How do you get the high quality and yield of ultra-narrow-row cotton without the trash discounts that result from stripper harvesting?
You could start with a precision twin-row planter to plant two rows of seed 7.5 inches apart on a wide-row bed and use the same harvester you use for your wide-row cotton.
The twin-row planting configuration, sometimes called double-row western cotton or California ultra-narrow-row cotton, not only canopies quickly and keeps plants short, but also allows producers to cultivate during the season if necessary and to spindle pick.
The latter cuts back on the biggest disadvantage of traditional ultra-narrow-row cotton, automatic discounts — albeit not always deserved — for removing extra trash at the gin.
A twin-row planter made especially for cotton is now available through ATI Inc., Monosem, Lenexa, Kan. “Twin row planters have been around for six or seven years now, primarily for peanut planting,” explained Paul Wood, ATI's eastern territory manager. “This past year, we modified the peanut planter for cotton.”
They accomplished this by redesigning the closing wheels and squeezing the spacing down from 9-inches to 7.5 inches. The planter can be used to plant cotton, soybeans, grain sorghum and corn.
The Monosem Precision Pneumatic Planter, “is a vacuum planter with a stainless steel seed disk and cast aluminum housing, so you get the right spacing,” Wood said. The planter also staggers the seed placement in the two rows, creating a checkerboard planting pattern, rather than two straight planting lines. “It gives each plant a little more soil and sunlight.”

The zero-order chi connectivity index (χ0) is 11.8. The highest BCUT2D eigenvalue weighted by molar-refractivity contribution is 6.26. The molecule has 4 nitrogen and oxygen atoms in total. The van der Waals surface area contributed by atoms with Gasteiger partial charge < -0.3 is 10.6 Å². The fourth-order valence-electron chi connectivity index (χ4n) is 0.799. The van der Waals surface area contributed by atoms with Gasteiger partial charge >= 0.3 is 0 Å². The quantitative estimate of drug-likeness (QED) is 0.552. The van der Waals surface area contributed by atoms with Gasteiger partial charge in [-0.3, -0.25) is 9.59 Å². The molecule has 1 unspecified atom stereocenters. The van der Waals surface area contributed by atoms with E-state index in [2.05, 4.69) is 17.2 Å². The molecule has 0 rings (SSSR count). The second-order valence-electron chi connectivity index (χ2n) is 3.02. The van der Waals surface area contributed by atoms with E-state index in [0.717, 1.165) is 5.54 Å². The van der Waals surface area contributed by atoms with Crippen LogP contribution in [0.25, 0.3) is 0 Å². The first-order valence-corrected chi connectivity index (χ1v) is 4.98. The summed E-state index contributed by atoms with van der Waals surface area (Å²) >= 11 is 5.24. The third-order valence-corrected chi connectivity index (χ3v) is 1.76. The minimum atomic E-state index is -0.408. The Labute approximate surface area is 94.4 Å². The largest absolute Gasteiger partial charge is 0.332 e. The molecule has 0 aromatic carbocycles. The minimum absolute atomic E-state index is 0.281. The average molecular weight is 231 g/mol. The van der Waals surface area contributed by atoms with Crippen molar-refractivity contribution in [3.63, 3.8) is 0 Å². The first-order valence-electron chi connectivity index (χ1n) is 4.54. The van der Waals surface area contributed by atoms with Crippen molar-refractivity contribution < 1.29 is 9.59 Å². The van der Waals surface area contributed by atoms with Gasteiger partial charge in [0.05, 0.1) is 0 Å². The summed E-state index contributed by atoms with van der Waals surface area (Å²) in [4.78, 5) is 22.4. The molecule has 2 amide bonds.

Studies indicate that twin-row planting, “resulted in a 7 percent to 15 percent yield increase and a quicker canopy than single-row planting. Growers also use less chemical and have better water usage,” Wood said.
The planting system also keeps plants shorter which can affect quality. “Shorter plants mature faster — up to two weeks earlier than single-row cotton,” Wood said. “Since weather can be a critical issue, harvesting the cotton earlier can mean the difference between success and failure for a farmer.”
Studies by Cooperative Extension agents Steve Husman in Arizona and Bill Weir in California backed up the company's yield and quality observations.
Weir conducted studies on the farm of Daniel Burns, at San Juan Ranches in Dos Palos. Cotton was planted 8-10 inches apart and harvested with a spindle picker. Yields were increased an average of 8 percent and costs were reduced $50 per acre compared to conventional single row, 30-inch cotton.
Weir did not find significant differences in fiber quality in those tests, but Husman did in his research in Central Arizona, in which high micronaire varieties were tested. At Maricopa, the micronaire was reduced from 5.0 and above to 4.9 and below for twin-row versus single-row. At Glendale, it went from an average of 5.1 for single-row cotton to 4.6 for double row. In Marana, it went from 4.7 to 4.5.
“It's no secret that some of the Stoneville varieties we grow in Arizona tend to be high micronaire, yet they are yielding animals,” Husman said. Growers want to cooperate with us using some of those varieties to see if they can get micronaire below the discount level.”
High micronaire was also a significant problem in the Delta in 2001.
Each Monosem planter is built to the specifications of the farmer purchasing the machine. Farmers can choose the row spacing and the attachments. Delivery is usually within 4-6 weeks of the order, according to the company.
The twin-row unit also has chemical boxes for granular insecticides. The capability for variable-rate seeding with GPS is an option.
For more information, call Paul Wood at 913-439-1700, Ext. 112, or visit the company's website, www.monosemplt.com.